There are many mysteries surrounding scrappy, guitar-strumming Scotsman Johnathan Rice. Why does his singing voice eerily echo that of precious pop star John Mayer? (Ask Rice and he’ll tell you he can’t help it—he’s been sounding like a wheezy old man since he first started singing as a Glasgow teen). And why does he tour completely alone, driving himself from gig to gig, Fed-Exing his CD’s from hall to hall? Or why, above all else, has the 20-year-old Sean Astin look-alike been taken in and mothered by some of the most respected women in music today—Rachael Yamagata, the Cardigans’ Nina Persson, and U.K. chanteuse Dido—who’ve all featured the lad as opening act?
There are other Rice oddities, as well. Like his decision to push back the release of his turbo-folk Reprise debut, Trouble Is Real, until he’s certain he’s built a solid coast-to-coast U.S. fan base (an introductory EP is currently available on his website). Or Rice’s recent choice to stymie and/or challenge Dido’s mostly female audience with a striking acoustic cover of Dylan’s “Girl From The North Country.” Watching him from the wings at a Berkeley venue, Dido herself is stunned; “Isn’t he great?” she purrs. “He’s singing songs like this, and he’s barely out of his teens!” And Rice’s whole face lights up when his benefactor drops by his dressing room to say hello; he’s so honored to meet Dido, he almost drops his whiskey glass. “This is all just bizarre to me,” he murmurs after she’s left. “This certainly isn’t a tour I thought I’d be offered, just in terms of what I do compared to what Dido does. But I guess I’ve been meeting all the right women so far. Like Nina from the Cardigans, who’s a total sweetheart and spends most of her tour just quietly knitting backstage.” Pause for Rice’s trademark Glaswegian wit. “I don’t think it was a cardigan she was knitting, though.”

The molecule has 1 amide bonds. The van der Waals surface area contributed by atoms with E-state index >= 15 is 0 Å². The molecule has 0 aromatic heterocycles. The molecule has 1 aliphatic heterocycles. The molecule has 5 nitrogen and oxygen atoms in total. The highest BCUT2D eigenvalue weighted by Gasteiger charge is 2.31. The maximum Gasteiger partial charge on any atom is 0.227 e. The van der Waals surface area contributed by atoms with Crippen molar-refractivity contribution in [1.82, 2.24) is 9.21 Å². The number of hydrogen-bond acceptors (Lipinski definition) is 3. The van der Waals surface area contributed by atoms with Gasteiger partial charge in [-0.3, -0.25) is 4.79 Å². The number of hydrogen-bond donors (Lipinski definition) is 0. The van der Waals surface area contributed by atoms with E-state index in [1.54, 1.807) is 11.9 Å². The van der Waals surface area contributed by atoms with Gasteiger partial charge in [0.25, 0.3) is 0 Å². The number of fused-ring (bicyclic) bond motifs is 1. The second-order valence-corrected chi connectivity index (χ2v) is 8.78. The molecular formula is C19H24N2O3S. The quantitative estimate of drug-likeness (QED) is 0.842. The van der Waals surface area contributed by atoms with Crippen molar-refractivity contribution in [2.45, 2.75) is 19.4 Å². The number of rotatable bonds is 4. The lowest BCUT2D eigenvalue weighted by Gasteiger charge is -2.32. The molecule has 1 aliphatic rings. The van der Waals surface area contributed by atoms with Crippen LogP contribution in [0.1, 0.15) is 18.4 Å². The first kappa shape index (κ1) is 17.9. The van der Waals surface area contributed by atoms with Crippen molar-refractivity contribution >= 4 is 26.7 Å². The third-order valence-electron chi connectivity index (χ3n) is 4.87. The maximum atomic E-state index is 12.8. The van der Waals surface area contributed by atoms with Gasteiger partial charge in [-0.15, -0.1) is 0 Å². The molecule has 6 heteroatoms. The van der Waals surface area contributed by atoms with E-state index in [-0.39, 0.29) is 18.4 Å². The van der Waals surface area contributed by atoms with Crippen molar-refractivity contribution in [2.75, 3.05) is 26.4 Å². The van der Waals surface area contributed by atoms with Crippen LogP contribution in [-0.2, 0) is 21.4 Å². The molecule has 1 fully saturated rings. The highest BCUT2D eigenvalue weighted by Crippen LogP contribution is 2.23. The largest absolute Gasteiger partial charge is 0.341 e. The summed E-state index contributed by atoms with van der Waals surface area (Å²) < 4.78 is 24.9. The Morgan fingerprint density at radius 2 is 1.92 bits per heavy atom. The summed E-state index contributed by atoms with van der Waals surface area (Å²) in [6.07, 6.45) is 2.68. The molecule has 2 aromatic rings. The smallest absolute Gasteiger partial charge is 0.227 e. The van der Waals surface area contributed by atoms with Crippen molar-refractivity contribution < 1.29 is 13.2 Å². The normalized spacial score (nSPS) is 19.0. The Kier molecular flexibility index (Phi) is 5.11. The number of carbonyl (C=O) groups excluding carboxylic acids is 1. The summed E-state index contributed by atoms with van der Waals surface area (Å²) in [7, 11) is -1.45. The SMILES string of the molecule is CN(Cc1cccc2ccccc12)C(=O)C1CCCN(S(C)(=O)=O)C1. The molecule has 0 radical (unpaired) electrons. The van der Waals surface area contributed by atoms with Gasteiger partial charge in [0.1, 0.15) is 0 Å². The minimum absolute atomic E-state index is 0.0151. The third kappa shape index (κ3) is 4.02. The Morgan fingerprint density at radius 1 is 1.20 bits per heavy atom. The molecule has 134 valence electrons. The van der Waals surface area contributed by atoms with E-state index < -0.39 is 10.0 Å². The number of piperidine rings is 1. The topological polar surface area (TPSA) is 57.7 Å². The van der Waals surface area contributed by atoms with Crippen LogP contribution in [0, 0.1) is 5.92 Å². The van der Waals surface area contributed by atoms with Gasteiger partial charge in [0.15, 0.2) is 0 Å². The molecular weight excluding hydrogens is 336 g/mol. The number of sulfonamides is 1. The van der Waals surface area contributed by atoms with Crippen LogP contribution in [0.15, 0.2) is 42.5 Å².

Strangely enough, Rice’s sonic vision cleared during a two-year stint at a Washington, D.C., boys’ prep school. “I was taunted; I caused trouble with the athletes because I don’t think they liked me very much,” he recalls. “I was just a pasty-looking music kid to them, but I don’t bear any grudges—they’re all failing tests right now at some prominent university.”
And besides, Rice snickers, he culled some great material from the experience—chiming, pop-underscored originals like “So Sweet,” “Mid November” and the faux-vintage-bluegrass stomper “Put Me In Your Holy War.” The singer insists that “Catholic education has produced some pretty interesting people, like James Joyce, because it’s the perfect mix of repression and spite, and it can either break down your spirit or force you into a better frame of mind until you do something about it. That’s certainly what it did for me.”
And revenge upon those jerky jocks has been tasty, indeed, Rice smirks. “I think what happened with those athletes is, their girlfriends eventually drag them to my shows. I was back playing a club in D.C. recently, and there were a lot of ’em in the crowd, a lotta the same boys and their girls. And they were extremely friendly.”